Jump Dash Roll's Mobile Roundup #22 - December 2019
It’s the end of the year, and if you’ve any room left after all that turkey, stuffing and chipolatas, perhaps we can interest sir or madam with a little mobile game for dessert? They’re only little!
Lego: Builder’s Journey (iOS)
The official most favourite toy ever found a new life through video games, but this new mobile iteration is quite different from the zany parodic antics of franchise tie-ins like Lego Star Wars or Lego Harry Potter. Hewing closer to ambient puzzlers like Monument Valley, Builder’s Journey charts an unspoken narrative between a son and his father. Each little triptych is a self-contained level, where you must place the spare pieces lying about in such a way that the son can cross the landscape to reach the next area. The characters are little more than amorphous stacks of bricks, yet the muted colours and gentle piano-led soundtrack convey a wealth of emotion between the lines.
In finest Lego tradition, there are multiple solutions to each problem; you just have to experiment and build one that works. The bricks themselves are almost photorealistically rendered, you’d almost be fooled if it wasn’t for the subtle animation of the characters. The first game released from their brand new in-house studio Light Brick, this is a promising new space for Lego to step into.
Graphically Spek couldn’t be more simplistic - a smattering of plain shapes and lines on a pastel background - but the basic nature of the visuals hides a lateral thinking challenge. Each grouping of lines represents an object in three-dimensional space, which can be rotated around a central axis. Where the lines intersect, the small circle that represents the player can cross from one object to the next in order to collect all the required squares and progress to the next level.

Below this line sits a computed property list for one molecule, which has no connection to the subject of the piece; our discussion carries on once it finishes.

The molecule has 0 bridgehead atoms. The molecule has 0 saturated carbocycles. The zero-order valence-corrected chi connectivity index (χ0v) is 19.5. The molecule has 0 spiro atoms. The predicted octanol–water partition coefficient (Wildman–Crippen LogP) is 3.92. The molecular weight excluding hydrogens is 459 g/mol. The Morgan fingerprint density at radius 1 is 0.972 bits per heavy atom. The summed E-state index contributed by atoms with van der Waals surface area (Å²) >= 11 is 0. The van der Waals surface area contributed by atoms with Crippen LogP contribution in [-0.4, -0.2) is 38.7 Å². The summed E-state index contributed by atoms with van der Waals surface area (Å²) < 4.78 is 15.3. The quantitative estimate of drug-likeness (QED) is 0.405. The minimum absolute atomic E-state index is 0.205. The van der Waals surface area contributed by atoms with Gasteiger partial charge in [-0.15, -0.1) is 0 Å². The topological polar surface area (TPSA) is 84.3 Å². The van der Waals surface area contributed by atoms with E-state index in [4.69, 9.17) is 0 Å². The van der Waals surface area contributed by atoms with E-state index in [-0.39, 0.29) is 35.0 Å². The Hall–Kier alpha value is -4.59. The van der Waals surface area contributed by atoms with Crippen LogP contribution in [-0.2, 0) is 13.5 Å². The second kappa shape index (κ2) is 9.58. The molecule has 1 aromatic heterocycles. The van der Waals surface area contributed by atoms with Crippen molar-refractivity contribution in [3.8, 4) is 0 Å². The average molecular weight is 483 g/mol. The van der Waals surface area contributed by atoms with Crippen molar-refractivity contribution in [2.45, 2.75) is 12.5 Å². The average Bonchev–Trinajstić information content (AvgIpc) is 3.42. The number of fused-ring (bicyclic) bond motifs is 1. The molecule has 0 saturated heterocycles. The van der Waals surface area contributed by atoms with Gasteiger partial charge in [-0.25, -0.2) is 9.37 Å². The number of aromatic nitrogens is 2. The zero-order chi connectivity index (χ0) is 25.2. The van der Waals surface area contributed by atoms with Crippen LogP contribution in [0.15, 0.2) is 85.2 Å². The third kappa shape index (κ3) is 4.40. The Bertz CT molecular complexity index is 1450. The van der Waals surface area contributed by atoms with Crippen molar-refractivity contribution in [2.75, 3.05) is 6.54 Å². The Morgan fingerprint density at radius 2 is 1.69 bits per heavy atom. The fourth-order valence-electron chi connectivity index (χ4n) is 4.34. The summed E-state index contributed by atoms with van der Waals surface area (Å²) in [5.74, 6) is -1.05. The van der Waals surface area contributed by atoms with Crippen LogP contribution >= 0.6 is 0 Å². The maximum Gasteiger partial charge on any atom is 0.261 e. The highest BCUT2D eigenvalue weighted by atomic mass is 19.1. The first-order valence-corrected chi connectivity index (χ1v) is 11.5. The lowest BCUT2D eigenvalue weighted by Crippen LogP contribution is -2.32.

Matters get trickier still in later levels where gravity starts to play a role in complicating your task, and enemy dots are introduced. There are even some bonus augmented reality levels where the outline is superimposed over footage taken from your own camera. Another fine puzzler ideal for the platform.
Globesweeper (iOS, PC)
Minesweeper has been on everyone’s computer since they were invented in the Middle Ages, but it’s always been a terminally flawed proposition. Luckily developer Incandescent Games has brought the game bang up to date and into the third dimension. The mines now reside on a sphere, which can be easily rotated and zoomed in and out. Occasionally you’ll put a finger wrong and have to watch in horror as the mines explode all around your precious bauble, but it won’t dampen your resolve to have another go.
Most importantly, it circumvents the one issue that made the original Minesweeper infuriating - each sphere is completely solvable using the information to hand; no guessing required. Sphere size and number of mines can be increased for a tougher challenge, and various skins for the surface can be unlocked, including the Earth, Mars and Venus. For a game where entire planets are in danger of detonation, it’s a surprisingly calm and relaxing time.
Star Jolt (iOS)
Finally something less cerebral but equally fun, Star Jolt aims to capture the feel of the monochrome palette and curved cathode screen featured in the Vectrex vector-based console available in the early ‘80s. Guiding a rocket down an increasingly narrow trench, you’ll have to react fast and make quick decisions as the perspective distorts and rotates around you.
Collecting tokens on the path increases your score, but also your speed. Multiple scoreboards are supported and you can even record your run for bragging rights. A quick hit of nostalgia for when you have a few minutes to kill.
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